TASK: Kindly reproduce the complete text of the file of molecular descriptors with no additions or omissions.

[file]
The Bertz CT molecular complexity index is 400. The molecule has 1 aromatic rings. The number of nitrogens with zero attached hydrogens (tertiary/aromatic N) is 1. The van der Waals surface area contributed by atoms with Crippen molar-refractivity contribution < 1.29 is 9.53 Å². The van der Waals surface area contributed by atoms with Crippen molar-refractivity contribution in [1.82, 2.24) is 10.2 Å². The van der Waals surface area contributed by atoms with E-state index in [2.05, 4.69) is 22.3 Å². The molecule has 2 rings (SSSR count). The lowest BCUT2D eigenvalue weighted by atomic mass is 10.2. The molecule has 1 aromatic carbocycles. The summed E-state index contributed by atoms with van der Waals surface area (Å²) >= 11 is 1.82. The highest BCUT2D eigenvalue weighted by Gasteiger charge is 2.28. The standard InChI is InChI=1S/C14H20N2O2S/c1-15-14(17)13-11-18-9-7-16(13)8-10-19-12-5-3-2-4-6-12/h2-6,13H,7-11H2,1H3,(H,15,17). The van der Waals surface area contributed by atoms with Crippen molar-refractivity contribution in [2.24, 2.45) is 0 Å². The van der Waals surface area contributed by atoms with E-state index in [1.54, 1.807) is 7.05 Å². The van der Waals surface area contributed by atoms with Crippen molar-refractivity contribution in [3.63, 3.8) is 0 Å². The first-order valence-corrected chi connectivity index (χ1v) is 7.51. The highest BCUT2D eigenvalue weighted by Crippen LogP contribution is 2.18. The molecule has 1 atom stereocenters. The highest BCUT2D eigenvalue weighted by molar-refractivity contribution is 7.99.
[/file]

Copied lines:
The Bertz CT molecular complexity index is 400. The molecule has 1 aromatic rings. The number of nitrogens with zero attached hydrogens (tertiary/aromatic N) is 1. The van der Waals surface area contributed by atoms with Crippen molar-refractivity contribution < 1.29 is 9.53 Å². The van der Waals surface area contributed by atoms with Crippen molar-refractivity contribution in [1.82, 2.24) is 10.2 Å². The van der Waals surface area contributed by atoms with E-state index in [2.05, 4.69) is 22.3 Å². The molecule has 2 rings (SSSR count). The lowest BCUT2D eigenvalue weighted by atomic mass is 10.2. The molecule has 1 aromatic carbocycles. The summed E-state index contributed by atoms with van der Waals surface area (Å²) >= 11 is 1.82. The highest BCUT2D eigenvalue weighted by Gasteiger charge is 2.28. The standard InChI is InChI=1S/C14H20N2O2S/c1-15-14(17)13-11-18-9-7-16(13)8-10-19-12-5-3-2-4-6-12/h2-6,13H,7-11H2,1H3,(H,15,17). The van der Waals surface area contributed by atoms with Crippen molar-refractivity contribution in [2.24, 2.45) is 0 Å². The van der Waals surface area contributed by atoms with E-state index in [1.54, 1.807) is 7.05 Å². The van der Waals surface area contributed by atoms with Crippen molar-refractivity contribution in [3.63, 3.8) is 0 Å². The first-order valence-corrected chi connectivity index (χ1v) is 7.51. The highest BCUT2D eigenvalue weighted by Crippen LogP contribution is 2.18. The molecule has 1 atom stereocenters. The highest BCUT2D eigenvalue weighted by molar-refractivity contribution is 7.99.